36. And we do here what we do in a host of similar cases: because we cannot specify any one bodily action which we call pointing to the shape (as opposed, for example, to the colour), we say that a spiritual [mental, intellectual] activity corresponds to these words.
Where our language suggests a body and there is none: there, we should like to say, is a spirit.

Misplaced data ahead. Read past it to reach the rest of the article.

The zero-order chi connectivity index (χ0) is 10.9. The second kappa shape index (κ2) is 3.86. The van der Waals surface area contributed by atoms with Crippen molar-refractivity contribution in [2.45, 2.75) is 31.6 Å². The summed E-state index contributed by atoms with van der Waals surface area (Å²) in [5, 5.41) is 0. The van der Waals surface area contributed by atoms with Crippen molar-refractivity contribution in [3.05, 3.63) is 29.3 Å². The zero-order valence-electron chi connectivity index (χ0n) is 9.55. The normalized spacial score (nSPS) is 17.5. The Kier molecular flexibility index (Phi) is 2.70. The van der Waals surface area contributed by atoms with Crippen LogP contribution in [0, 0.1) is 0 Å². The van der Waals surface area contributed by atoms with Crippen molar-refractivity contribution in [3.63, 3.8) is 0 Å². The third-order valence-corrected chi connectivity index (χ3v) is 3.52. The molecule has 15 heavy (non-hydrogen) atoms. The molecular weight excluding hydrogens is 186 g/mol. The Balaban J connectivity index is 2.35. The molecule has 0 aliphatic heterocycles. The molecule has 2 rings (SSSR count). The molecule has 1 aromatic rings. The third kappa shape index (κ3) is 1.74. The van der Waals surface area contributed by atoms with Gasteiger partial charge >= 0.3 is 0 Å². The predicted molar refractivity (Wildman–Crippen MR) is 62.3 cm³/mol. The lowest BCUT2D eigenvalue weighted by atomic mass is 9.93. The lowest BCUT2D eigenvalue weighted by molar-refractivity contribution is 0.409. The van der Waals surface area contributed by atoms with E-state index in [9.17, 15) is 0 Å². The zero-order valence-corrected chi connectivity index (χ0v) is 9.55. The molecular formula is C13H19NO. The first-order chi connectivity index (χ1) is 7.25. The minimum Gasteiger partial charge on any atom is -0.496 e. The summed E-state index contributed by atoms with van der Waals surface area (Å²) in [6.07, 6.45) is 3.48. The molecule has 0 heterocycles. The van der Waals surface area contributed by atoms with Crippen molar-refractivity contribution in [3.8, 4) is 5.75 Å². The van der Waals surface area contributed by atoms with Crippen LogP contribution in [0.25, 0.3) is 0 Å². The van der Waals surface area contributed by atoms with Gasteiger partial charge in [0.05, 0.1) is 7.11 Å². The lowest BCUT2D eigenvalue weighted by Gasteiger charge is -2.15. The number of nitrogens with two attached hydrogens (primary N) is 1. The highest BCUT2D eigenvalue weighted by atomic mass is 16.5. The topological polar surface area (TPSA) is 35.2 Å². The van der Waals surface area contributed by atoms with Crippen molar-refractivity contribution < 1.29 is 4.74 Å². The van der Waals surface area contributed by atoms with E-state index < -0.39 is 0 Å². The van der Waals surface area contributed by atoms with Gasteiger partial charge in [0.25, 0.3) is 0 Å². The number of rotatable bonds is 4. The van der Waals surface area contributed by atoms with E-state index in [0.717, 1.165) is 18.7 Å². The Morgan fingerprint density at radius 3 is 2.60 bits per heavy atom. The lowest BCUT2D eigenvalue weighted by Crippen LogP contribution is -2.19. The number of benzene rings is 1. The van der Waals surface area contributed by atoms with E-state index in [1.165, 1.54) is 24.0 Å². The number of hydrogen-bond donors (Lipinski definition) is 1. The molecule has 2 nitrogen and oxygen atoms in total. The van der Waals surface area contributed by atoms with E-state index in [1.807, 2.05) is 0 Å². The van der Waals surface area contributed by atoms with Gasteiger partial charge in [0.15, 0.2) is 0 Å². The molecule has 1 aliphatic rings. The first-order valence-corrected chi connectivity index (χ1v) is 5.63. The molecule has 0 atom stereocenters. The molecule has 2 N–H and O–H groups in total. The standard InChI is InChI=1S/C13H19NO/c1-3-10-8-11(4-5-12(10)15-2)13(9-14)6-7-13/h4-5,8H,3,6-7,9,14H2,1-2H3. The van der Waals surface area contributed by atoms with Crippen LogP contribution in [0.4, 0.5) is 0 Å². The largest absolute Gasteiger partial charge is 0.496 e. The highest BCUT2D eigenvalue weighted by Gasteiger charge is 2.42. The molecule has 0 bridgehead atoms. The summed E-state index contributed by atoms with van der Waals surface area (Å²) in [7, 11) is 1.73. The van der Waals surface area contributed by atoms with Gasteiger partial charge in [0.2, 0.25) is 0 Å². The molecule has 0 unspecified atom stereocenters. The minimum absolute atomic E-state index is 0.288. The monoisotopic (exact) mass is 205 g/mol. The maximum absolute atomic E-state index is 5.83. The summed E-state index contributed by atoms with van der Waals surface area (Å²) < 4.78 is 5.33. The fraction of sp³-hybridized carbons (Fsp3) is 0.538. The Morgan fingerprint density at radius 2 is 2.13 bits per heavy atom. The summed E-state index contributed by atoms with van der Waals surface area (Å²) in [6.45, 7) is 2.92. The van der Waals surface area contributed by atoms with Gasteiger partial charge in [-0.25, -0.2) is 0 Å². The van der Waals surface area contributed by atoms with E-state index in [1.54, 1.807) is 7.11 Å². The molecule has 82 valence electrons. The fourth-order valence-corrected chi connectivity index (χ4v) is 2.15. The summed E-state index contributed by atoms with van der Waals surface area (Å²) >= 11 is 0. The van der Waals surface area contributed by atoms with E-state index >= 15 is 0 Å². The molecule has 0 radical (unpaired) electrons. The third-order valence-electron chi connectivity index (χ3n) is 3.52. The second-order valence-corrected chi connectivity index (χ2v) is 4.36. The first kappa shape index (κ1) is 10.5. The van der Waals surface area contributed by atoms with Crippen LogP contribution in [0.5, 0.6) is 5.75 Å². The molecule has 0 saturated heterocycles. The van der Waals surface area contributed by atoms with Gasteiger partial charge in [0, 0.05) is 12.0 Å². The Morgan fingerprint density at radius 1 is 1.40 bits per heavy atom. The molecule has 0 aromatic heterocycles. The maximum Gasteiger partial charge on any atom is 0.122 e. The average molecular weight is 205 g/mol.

[This is the philosopher going wrong!]


  1. In this apparently puzzling situation, the philosopher, instead of merely accepting the multifarious ways that 'shape' works, as a tool, in our OLG, and leaving it at that, presumes that since it is a noun, it must refer to a kind of thing, either in their mind (The idea of a circularity), or in the world (The Form of a circle). He is hypnotised by the grammar of nouns.
  2. The 'spirit' is a reference to the ridiculous, imaginary, things that are being brought into existence. W. also uses words such as 'occult' and 'superstition' in similar contexts.